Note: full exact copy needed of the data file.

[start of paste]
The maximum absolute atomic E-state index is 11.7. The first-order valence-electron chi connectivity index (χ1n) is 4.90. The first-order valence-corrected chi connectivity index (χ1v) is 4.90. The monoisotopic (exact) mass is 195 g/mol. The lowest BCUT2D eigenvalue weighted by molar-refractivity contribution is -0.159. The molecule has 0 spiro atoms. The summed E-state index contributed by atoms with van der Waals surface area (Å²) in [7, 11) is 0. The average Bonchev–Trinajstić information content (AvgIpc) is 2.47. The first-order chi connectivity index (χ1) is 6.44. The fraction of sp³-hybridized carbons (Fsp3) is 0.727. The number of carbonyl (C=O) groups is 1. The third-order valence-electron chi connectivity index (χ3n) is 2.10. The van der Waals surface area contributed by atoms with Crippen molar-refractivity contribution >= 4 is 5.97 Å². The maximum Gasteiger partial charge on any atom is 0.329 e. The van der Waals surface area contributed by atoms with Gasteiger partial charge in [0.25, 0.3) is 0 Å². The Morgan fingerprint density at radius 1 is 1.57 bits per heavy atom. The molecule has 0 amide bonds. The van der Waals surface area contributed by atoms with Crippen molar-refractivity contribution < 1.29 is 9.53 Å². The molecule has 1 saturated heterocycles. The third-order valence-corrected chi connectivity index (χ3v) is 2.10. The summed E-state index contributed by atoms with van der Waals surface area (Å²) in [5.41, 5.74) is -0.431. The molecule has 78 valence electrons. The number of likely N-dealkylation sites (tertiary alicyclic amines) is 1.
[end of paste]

The maximum absolute atomic E-state index is 11.7. The first-order valence-electron chi connectivity index (χ1n) is 4.90. The first-order valence-corrected chi connectivity index (χ1v) is 4.90. The monoisotopic (exact) mass is 195 g/mol. The lowest BCUT2D eigenvalue weighted by molar-refractivity contribution is -0.159. The molecule has 0 spiro atoms. The summed E-state index contributed by atoms with van der Waals surface area (Å²) in [7, 11) is 0. The average Bonchev–Trinajstić information content (AvgIpc) is 2.47. The first-order chi connectivity index (χ1) is 6.44. The fraction of sp³-hybridized carbons (Fsp3) is 0.727. The number of carbonyl (C=O) groups is 1. The third-order valence-electron chi connectivity index (χ3n) is 2.10. The van der Waals surface area contributed by atoms with Crippen molar-refractivity contribution >= 4 is 5.97 Å². The maximum Gasteiger partial charge on any atom is 0.329 e. The van der Waals surface area contributed by atoms with Gasteiger partial charge in [0.25, 0.3) is 0 Å². The Morgan fingerprint density at radius 1 is 1.57 bits per heavy atom. The molecule has 0 amide bonds. The van der Waals surface area contributed by atoms with Crippen molar-refractivity contribution < 1.29 is 9.53 Å². The molecule has 1 saturated heterocycles. The third-order valence-corrected chi connectivity index (χ3v) is 2.10. The summed E-state index contributed by atoms with van der Waals surface area (Å²) in [5.41, 5.74) is -0.431. The molecule has 78 valence electrons. The number of likely N-dealkylation sites (tertiary alicyclic amines) is 1.